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Fatima Jebli Ouazzani's 'In My Father's House'

By Kim Longinotto

From Fatima Jebli Ouazzani's 'In My Father's House.'

In My Father's House is a fascinating film because filmmaker Fatima Jebli Ouazzani  shows us all her confusions, dreams and regrets, while remaining clear about the life from which she ran away. She had left her family as a young girl to avoid sharing the same fate as her mother and grandmother, who both had been married against their will and, although they struggled desperately, were powerless to change the plans that had been made for them. Fatima's film is a meditation on her life as she returns to her family in Morocco after 16 years' absence.

Normally, I don't like dramatic inserts in documentary films, but they seem to work extraordinarily well here. We watch a ten-year-old Fatima puzzling over the loss of her father's affection. She traces it to when she started to lose her child's body and become a woman. The pain of this loss gives the film an added richness because she still clearly loves her father and mourns his disappearance from her life. We feel that Fatima has never regretted her decision to fight against tradition, but we sense that she has had a lonely life, and that a portion of her longs to be part of an ideal family.

Throughout the film we watch a young couple going through the process of leaving their home in The Netherlands to get married in Morocco. They are a glamorous, successful couple, seemingly in love. It is the life that Fatima never had. The wedding scenes are full of color and activity, but we see that all the legal agreements are made between men. They shake on the deal in front of the deceptively meek-looking bride.

These wedding preparations are interspersed with scenes in Fatima's grandparents' house that are utterly compelling and shocking in a deadly quiet way. We watch scenes of mutual hostility, and we see the destiny that Fatima fled. The old man is waited on by a wife who has clearly never loved him, and we realize that he too is trapped in this loveless union.

The conversations between the two women are gentle and bitterly humorous. Grandmother tells Fatima how she desperately wanted to stay at school and that she ran away from the marriage but was forced to return. We see how her life has been an endless prison. We learn that the same things happened to Fatima's mother, who tried to starve herself to escape her destiny. And through all this, we see the ten-year-old Fatima following a constantly retreating father, haunted by the loss of his love.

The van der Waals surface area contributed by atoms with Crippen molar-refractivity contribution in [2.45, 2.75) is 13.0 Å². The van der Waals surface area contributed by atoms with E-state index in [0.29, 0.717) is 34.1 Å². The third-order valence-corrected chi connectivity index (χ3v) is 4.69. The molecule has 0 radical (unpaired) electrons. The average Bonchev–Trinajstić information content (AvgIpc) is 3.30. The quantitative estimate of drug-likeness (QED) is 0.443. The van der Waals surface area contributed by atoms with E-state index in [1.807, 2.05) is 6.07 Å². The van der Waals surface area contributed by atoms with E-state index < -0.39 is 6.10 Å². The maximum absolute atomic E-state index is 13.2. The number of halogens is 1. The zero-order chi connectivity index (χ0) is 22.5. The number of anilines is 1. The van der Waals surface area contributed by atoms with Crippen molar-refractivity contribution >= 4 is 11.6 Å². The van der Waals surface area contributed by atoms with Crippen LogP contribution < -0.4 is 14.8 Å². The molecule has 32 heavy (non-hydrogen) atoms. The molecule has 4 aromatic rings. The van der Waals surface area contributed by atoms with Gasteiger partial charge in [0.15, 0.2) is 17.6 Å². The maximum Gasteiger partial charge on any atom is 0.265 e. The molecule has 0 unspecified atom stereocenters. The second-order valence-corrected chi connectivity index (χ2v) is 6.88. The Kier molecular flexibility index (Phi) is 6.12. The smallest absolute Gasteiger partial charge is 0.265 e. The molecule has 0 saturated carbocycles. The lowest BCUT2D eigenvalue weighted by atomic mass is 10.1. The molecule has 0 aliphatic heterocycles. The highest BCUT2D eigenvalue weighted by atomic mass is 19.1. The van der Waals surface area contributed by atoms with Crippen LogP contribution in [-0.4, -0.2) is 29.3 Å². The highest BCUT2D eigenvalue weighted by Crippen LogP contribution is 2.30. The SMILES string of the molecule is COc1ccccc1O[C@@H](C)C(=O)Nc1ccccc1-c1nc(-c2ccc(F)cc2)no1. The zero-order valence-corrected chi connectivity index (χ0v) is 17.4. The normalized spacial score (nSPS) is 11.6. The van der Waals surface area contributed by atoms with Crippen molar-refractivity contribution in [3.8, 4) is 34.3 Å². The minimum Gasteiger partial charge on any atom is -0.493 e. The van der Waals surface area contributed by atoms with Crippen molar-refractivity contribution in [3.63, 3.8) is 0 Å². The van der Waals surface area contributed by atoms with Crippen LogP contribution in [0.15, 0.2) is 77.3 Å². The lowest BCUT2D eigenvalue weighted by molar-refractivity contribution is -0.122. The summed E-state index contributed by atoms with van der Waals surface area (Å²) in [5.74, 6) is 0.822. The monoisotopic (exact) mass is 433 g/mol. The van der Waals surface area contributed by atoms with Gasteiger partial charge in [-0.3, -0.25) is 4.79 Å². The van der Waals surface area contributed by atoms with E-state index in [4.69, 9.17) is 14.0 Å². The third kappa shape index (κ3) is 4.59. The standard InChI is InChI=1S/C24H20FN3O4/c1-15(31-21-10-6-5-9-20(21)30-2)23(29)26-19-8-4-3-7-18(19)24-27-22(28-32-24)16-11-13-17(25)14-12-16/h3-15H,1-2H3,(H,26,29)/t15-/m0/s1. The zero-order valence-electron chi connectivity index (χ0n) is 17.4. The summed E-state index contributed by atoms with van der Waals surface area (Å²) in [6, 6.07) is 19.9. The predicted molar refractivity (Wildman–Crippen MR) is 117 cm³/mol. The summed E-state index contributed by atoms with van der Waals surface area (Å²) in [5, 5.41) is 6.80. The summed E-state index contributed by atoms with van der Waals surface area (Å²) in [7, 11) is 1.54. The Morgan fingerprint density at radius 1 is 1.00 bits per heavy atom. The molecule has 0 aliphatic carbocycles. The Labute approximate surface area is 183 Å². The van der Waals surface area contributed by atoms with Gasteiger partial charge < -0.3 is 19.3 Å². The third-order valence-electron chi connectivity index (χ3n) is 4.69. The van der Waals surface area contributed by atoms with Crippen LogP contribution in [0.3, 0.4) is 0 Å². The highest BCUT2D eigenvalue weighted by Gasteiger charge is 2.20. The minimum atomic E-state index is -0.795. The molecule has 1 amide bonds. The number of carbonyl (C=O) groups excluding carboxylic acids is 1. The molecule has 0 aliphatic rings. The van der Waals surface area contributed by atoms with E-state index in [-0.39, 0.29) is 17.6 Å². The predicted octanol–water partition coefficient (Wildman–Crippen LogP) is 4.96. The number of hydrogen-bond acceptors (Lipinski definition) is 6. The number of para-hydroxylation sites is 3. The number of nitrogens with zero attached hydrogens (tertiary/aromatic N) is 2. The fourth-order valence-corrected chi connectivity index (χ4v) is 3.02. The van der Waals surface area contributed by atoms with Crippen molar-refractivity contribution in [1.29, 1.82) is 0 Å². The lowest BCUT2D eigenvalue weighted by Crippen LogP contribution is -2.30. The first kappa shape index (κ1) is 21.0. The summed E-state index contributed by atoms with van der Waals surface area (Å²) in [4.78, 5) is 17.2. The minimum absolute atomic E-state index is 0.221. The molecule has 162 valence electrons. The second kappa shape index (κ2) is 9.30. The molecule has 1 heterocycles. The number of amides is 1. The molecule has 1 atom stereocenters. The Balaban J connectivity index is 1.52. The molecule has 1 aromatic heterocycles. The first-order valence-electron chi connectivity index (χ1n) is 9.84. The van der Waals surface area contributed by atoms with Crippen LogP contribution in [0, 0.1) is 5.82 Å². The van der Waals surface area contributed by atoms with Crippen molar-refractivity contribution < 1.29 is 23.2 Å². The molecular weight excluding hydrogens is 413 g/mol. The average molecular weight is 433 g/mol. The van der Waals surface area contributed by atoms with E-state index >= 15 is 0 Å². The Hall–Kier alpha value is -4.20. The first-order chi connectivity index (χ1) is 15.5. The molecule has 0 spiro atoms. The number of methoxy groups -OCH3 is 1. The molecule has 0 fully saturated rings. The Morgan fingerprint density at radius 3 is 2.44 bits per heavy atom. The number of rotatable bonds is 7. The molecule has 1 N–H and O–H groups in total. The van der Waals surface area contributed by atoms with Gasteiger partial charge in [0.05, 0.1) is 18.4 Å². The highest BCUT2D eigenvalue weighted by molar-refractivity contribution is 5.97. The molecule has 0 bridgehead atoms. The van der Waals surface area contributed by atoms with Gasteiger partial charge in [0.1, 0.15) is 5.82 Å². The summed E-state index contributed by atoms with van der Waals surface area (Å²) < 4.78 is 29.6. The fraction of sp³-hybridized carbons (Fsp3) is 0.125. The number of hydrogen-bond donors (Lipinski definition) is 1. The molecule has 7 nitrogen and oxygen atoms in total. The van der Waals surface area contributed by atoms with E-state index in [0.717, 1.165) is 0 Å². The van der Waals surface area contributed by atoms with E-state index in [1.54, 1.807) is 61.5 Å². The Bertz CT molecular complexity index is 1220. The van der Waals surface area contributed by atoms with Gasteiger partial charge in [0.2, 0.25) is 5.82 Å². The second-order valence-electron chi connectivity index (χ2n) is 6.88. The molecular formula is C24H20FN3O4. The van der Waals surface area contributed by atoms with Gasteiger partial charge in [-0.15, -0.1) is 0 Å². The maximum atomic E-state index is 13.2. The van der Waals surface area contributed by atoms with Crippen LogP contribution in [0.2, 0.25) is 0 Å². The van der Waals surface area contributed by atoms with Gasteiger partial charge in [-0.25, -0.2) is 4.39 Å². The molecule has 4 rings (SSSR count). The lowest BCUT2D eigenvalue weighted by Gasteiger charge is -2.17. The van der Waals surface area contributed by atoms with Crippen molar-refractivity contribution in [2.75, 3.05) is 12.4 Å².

Nevertheless, watching the film is a curiously uplifting experience. It manages to  be a truly poetic documentary with great emotional clarity. It is a heartbroken, angry film that uses irony and wit to deal with regret. The staged scenes with Fatima as a young girl are never mawkish or sentimental and really add to the whole.

The film is retrospective, and dares to show us that change and struggle usually come at a price. We see how Fatima is longing for things out of her reach; she did what she absolutely had to do, but she is still suffering the consequences 16 years later. When she decides to phone her father at the end, the short conversation is very powerful. It is reconciliation, but it is tragic because it has come so late. This is a devastating film that takes us on an extraordinary journey.

Kim Longinotto is a documentary filmmaker living in London. She studied at the National Film School in the UK.


This essay originally appeared in the December 2003 issue of DOX Magazine. In My Father's House is available through Women Make Movies and MM Filmprodukties.